The row came as Wim Duisenberg, president of the European Central Bank, attacked France, Germany and Italy for their failure to put their finances in order and rejected calls for an interest rate cut to kickstart the European economy.
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Francis Mer, French finance minister, found himself outvoted 11 to one by other eurozone finance ministers in the early hours on Tuesday after refusing to honour commitments to cut France's budget deficit. Now France faces the possibility of a formal rebuke from the EU and a demand that it amends its 2003 budget, which includes plans for tax cuts and increased spending.
The issue is the latest crisis for the EU's stability and growth pact - the strict rules designed to impose budgetary discipline on the 12 eurozone governments.
Hans Hoogervorst, Dutch finance minister, said: "This is very serious and there will be consequences."
Karl-Heinz Grasser, Austrian finance minister, said: "This is French provocation." He said he expected Brussels to issue a formal reprimand to France in the next few months, and that he believed this would be endorsed by finance ministers.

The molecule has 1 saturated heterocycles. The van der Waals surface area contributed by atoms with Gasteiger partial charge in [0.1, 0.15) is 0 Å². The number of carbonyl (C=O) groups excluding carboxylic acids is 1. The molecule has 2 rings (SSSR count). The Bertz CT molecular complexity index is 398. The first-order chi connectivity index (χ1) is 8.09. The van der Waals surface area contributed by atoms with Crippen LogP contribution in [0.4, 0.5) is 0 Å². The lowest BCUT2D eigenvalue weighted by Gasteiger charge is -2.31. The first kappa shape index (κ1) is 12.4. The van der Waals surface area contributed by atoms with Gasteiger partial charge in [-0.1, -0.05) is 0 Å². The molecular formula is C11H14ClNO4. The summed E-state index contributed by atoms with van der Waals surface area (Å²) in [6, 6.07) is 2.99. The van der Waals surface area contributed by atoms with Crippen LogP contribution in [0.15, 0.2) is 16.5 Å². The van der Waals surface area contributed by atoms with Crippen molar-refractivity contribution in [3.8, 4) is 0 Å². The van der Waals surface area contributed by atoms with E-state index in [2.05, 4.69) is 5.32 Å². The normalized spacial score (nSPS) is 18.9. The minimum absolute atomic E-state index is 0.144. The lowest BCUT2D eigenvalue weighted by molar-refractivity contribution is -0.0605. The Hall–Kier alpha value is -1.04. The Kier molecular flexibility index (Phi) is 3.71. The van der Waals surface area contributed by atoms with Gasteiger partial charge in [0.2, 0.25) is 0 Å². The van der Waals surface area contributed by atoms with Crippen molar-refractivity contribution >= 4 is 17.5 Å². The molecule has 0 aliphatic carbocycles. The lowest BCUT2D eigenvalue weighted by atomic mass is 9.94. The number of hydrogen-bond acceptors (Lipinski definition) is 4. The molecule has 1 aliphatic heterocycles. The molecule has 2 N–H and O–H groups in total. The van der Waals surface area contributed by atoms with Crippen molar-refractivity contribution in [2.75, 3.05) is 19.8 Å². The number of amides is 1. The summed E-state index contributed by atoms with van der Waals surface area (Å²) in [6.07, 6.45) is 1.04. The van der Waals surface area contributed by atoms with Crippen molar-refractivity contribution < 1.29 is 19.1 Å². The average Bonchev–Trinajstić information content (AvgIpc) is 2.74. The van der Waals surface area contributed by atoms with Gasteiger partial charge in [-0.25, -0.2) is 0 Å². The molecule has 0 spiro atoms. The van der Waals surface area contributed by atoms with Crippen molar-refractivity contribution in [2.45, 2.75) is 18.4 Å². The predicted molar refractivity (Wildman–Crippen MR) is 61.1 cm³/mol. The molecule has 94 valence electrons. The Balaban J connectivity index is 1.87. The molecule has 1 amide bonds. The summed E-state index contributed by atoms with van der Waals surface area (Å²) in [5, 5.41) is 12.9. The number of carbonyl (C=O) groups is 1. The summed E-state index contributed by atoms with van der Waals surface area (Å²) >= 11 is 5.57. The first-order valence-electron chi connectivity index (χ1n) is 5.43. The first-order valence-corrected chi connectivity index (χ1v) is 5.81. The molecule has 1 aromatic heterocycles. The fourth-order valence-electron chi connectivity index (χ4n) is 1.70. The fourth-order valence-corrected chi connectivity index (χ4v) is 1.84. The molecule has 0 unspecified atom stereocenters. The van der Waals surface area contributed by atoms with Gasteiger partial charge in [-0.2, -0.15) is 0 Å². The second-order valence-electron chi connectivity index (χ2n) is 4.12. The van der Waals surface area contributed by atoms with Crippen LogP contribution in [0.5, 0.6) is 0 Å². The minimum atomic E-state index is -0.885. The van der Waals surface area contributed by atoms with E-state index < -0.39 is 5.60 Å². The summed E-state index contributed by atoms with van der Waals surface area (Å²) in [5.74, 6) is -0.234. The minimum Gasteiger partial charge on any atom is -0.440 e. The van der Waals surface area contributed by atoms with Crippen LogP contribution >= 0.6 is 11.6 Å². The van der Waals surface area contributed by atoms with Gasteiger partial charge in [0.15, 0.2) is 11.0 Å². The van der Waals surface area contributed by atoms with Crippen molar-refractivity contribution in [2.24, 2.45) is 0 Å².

The issue came to a head in a meeting of the eurogroup, the private gathering of the eurozone finance ministers, which ended in acrimony at 1am on Tuesday. Mr Mer refused to agree to cut the French budget by 0.5 per cent in 2003, as demanded by his colleagues - a breakdown of the principle of peer pressure that is supposed to maintain discipline.
Commission officials said the rebuke could come as early as next month. They said the decision to isolate France showed that peer pressure was working with member states prepared to act against each other.
Separately, Mr Duisenberg blamed the uncertainty over a recovery in the eurozone on the reluctance of France, Germany and Italy to raise taxes and cut wages while their economies were in good shape.
"Three of the larger countries have not used the time when there were good economic conditions . . . to consolidate their budgets. Now they bear the burden of it," Mr Duisenberg said in its quarterly testimony to the European Parliament.
France, like other EU countries, had agreed to balance its budget in the medium term to ensure the euro was not undermined by excessive borrowing. But France, Germany, Italy and Portugal are still running deficits and have been given an extra two years - until 2006 - to balance their budgets.
The European Commission, which polices the stability pact, is particularly concerned about France. While the other three countries are taking measures to cut their deficits, Paris is honouring pledges to cut taxes made by President Jacques Chirac, and has said growth is its priority.